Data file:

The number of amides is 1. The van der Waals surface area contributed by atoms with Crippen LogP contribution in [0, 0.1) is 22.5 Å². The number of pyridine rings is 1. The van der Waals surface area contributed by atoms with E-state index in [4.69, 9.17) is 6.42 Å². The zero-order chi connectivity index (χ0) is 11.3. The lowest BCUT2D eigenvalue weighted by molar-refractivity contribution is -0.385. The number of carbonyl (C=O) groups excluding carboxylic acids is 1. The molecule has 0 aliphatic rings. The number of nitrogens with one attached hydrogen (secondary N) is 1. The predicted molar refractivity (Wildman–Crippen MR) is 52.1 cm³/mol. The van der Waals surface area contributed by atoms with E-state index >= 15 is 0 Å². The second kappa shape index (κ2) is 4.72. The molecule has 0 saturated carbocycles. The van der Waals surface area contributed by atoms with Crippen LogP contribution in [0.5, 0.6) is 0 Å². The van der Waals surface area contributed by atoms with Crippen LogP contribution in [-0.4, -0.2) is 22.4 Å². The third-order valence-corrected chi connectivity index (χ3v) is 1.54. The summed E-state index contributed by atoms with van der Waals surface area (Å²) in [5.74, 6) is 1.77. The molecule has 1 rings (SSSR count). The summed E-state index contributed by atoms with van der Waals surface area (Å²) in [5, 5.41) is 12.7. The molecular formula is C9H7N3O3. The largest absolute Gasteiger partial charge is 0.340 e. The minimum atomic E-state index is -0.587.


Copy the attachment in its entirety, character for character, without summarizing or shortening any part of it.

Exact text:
The number of amides is 1. The van der Waals surface area contributed by atoms with Crippen LogP contribution in [0, 0.1) is 22.5 Å². The number of pyridine rings is 1. The van der Waals surface area contributed by atoms with E-state index in [4.69, 9.17) is 6.42 Å². The zero-order chi connectivity index (χ0) is 11.3. The lowest BCUT2D eigenvalue weighted by molar-refractivity contribution is -0.385. The number of carbonyl (C=O) groups excluding carboxylic acids is 1. The molecule has 0 aliphatic rings. The number of nitrogens with one attached hydrogen (secondary N) is 1. The predicted molar refractivity (Wildman–Crippen MR) is 52.1 cm³/mol. The van der Waals surface area contributed by atoms with E-state index >= 15 is 0 Å². The second kappa shape index (κ2) is 4.72. The molecule has 0 saturated carbocycles. The van der Waals surface area contributed by atoms with Crippen LogP contribution in [0.5, 0.6) is 0 Å². The van der Waals surface area contributed by atoms with Crippen LogP contribution in [-0.4, -0.2) is 22.4 Å². The third-order valence-corrected chi connectivity index (χ3v) is 1.54. The summed E-state index contributed by atoms with van der Waals surface area (Å²) in [5.74, 6) is 1.77. The molecule has 1 rings (SSSR count). The summed E-state index contributed by atoms with van der Waals surface area (Å²) in [5, 5.41) is 12.7. The molecular formula is C9H7N3O3. The largest absolute Gasteiger partial charge is 0.340 e. The minimum atomic E-state index is -0.587.